Pages

Thursday, June 17, 2010

Oral histories

As I keep tinkering with the first proper draft of When We Were the Kids, I stand firm that this should be told in the oral history format. There are way too many characters that a third-person narrator and a narrative would be detrimental. There are a lot of voices and it can't just be one person.

In a roundabout way, the oral histories I've read in the past ten years have served as examples of what I want to do and what I don't want to do my book. Aside from Punk Rock, I've read (or am about to read) every oral history I know of. I've read Please Kill Me, U2 by U2, All Over But the Shouting, and so on. I hope to read I'll Sleep When I'm Dead and The Clash sometime this year.

I still stand behind the idea that Fool the World is the best oral history I've ever read. The way the story of the Pixies unfolds is fantastic and pretty much everyone ever involved with the band has something good to say. The flow is what I'm trying to do with WWWTK.

I've blogged before that Gimme Something Better has inspired me. It's quite a good read for those interested in the San Francisco/Bay Area punk scene, from the Avengers to Operation Ivy to Green Day. And definitely easier to digest than Please Kill Me.

What I hope won't be an issue is that the story of WWWTK is fictional, but told in a format that has traditionally been 99 percent nonfiction. I don't think I should run a disclaimer or something since authors like Bret Easton Ellis and Dave Eggers do not do such with stories that are very autobiographical. I'm not comparing myself to them here; I just think I should just tell a story and tell the publisher it should be filed under "Music, Fiction."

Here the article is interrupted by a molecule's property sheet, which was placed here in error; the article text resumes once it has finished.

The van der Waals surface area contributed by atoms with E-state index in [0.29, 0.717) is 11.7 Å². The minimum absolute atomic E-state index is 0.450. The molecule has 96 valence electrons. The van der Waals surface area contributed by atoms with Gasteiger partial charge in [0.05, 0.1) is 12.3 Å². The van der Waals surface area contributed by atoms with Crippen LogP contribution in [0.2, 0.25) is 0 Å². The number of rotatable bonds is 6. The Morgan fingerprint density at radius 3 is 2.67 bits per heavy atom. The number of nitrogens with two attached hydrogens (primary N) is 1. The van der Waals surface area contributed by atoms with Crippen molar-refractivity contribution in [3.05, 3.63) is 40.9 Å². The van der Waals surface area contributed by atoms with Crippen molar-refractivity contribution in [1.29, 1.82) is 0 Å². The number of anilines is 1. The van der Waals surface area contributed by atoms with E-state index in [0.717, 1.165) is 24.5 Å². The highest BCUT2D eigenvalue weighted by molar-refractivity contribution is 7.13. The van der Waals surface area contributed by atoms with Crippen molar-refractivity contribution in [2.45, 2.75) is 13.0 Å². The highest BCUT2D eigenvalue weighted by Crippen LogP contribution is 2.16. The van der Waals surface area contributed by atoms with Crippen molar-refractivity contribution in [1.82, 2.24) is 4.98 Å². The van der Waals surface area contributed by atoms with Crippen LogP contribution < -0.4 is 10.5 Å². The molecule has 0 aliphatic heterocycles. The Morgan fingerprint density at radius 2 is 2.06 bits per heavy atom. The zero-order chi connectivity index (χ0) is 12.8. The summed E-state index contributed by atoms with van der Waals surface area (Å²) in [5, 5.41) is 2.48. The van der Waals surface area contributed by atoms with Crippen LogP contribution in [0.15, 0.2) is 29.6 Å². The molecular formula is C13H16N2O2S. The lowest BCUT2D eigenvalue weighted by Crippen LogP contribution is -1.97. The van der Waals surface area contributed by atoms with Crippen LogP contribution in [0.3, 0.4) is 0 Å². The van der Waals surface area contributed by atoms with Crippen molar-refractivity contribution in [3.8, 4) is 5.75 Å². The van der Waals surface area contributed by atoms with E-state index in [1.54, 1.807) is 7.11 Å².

As I've read in oral histories like Live From New York, I've decided that I don't want each quote to be too long. Meaning, many single quotes take half of page or more. Something I learned in a screenwriting class in college has made me think the shorter the quote, the better.

So, that's the rough update on Book #2. I'm still in the mode of "write your damn book, then worry about how to release it." I'm really excited about how the stories are unfolding. Stay tuned.

1 comment:

That Guy Kyle said...

"Gonzo", the Hunter Thompson biography that Jann Werner put out, is a great oral history book.

For fiction, Chuck Palahniuk's "Rant" is genius.